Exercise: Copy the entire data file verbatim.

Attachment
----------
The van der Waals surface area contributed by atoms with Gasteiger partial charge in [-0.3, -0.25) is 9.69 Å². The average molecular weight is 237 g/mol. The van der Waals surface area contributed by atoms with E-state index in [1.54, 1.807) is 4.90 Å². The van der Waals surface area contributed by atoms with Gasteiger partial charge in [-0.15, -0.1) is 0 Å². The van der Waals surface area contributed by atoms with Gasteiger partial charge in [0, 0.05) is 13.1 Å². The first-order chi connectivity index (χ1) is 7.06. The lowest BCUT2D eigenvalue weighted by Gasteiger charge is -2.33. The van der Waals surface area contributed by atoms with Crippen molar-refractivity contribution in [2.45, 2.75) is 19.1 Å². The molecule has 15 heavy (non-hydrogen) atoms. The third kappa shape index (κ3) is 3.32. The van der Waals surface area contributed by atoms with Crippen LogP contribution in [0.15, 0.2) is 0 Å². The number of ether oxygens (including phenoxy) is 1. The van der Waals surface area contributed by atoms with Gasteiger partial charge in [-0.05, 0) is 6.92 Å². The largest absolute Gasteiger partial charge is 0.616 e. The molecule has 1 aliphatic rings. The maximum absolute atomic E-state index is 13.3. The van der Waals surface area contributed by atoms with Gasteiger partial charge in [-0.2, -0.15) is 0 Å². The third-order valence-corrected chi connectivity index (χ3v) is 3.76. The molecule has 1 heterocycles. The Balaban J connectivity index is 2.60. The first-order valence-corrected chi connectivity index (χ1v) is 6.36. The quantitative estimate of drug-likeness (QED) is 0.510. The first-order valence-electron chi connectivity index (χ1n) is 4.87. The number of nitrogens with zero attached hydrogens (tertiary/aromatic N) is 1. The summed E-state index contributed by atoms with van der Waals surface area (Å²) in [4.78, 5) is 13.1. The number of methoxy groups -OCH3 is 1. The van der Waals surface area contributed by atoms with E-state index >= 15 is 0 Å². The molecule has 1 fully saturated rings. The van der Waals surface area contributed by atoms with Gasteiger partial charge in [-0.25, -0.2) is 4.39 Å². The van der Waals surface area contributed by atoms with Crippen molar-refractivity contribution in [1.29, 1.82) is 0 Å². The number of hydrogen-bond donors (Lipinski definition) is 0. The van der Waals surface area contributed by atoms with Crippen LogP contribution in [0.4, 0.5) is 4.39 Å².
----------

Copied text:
The van der Waals surface area contributed by atoms with Gasteiger partial charge in [-0.3, -0.25) is 9.69 Å². The average molecular weight is 237 g/mol. The van der Waals surface area contributed by atoms with E-state index in [1.54, 1.807) is 4.90 Å². The van der Waals surface area contributed by atoms with Gasteiger partial charge in [-0.15, -0.1) is 0 Å². The van der Waals surface area contributed by atoms with Gasteiger partial charge in [0, 0.05) is 13.1 Å². The first-order chi connectivity index (χ1) is 7.06. The lowest BCUT2D eigenvalue weighted by Gasteiger charge is -2.33. The van der Waals surface area contributed by atoms with Crippen molar-refractivity contribution in [2.45, 2.75) is 19.1 Å². The molecule has 15 heavy (non-hydrogen) atoms. The third kappa shape index (κ3) is 3.32. The van der Waals surface area contributed by atoms with Crippen LogP contribution in [0.15, 0.2) is 0 Å². The number of ether oxygens (including phenoxy) is 1. The van der Waals surface area contributed by atoms with Gasteiger partial charge in [-0.05, 0) is 6.92 Å². The largest absolute Gasteiger partial charge is 0.616 e. The molecule has 1 aliphatic rings. The maximum absolute atomic E-state index is 13.3. The van der Waals surface area contributed by atoms with Gasteiger partial charge in [-0.2, -0.15) is 0 Å². The third-order valence-corrected chi connectivity index (χ3v) is 3.76. The molecule has 1 heterocycles. The Balaban J connectivity index is 2.60. The first-order valence-corrected chi connectivity index (χ1v) is 6.36. The quantitative estimate of drug-likeness (QED) is 0.510. The first-order valence-electron chi connectivity index (χ1n) is 4.87. The number of nitrogens with zero attached hydrogens (tertiary/aromatic N) is 1. The summed E-state index contributed by atoms with van der Waals surface area (Å²) in [4.78, 5) is 13.1. The number of methoxy groups -OCH3 is 1. The van der Waals surface area contributed by atoms with E-state index >= 15 is 0 Å². The molecule has 1 fully saturated rings. The van der Waals surface area contributed by atoms with Gasteiger partial charge in [-0.25, -0.2) is 4.39 Å². The van der Waals surface area contributed by atoms with Crippen molar-refractivity contribution in [1.29, 1.82) is 0 Å². The number of hydrogen-bond donors (Lipinski definition) is 0. The van der Waals surface area contributed by atoms with Crippen LogP contribution in [0.4, 0.5) is 4.39 Å².